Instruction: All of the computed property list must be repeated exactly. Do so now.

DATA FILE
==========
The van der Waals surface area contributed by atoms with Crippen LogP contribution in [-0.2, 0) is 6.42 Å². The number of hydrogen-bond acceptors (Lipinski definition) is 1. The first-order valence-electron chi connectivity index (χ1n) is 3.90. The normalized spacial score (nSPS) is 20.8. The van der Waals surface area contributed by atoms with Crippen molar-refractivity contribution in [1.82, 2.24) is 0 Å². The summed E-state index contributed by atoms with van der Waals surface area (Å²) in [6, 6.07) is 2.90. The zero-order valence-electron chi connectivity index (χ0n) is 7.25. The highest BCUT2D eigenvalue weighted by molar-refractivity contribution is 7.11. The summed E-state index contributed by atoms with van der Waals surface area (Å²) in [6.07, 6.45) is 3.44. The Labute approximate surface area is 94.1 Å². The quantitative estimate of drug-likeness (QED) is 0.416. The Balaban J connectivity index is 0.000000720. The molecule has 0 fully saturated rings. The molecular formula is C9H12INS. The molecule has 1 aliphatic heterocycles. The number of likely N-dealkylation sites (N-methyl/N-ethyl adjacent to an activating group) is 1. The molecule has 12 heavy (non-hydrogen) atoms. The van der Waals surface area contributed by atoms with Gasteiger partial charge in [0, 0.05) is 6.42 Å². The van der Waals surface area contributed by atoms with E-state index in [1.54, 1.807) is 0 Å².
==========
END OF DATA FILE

The van der Waals surface area contributed by atoms with Crippen LogP contribution in [-0.2, 0) is 6.42 Å². The number of hydrogen-bond acceptors (Lipinski definition) is 1. The first-order valence-electron chi connectivity index (χ1n) is 3.90. The normalized spacial score (nSPS) is 20.8. The van der Waals surface area contributed by atoms with Crippen molar-refractivity contribution in [1.82, 2.24) is 0 Å². The summed E-state index contributed by atoms with van der Waals surface area (Å²) in [6, 6.07) is 2.90. The zero-order valence-electron chi connectivity index (χ0n) is 7.25. The highest BCUT2D eigenvalue weighted by molar-refractivity contribution is 7.11. The summed E-state index contributed by atoms with van der Waals surface area (Å²) in [6.07, 6.45) is 3.44. The Labute approximate surface area is 94.1 Å². The quantitative estimate of drug-likeness (QED) is 0.416. The Balaban J connectivity index is 0.000000720. The molecule has 0 fully saturated rings. The molecular formula is C9H12INS. The molecule has 1 aliphatic heterocycles. The number of likely N-dealkylation sites (N-methyl/N-ethyl adjacent to an activating group) is 1. The molecule has 12 heavy (non-hydrogen) atoms. The van der Waals surface area contributed by atoms with Gasteiger partial charge in [0, 0.05) is 6.42 Å². The van der Waals surface area contributed by atoms with E-state index in [1.54, 1.807) is 0 Å².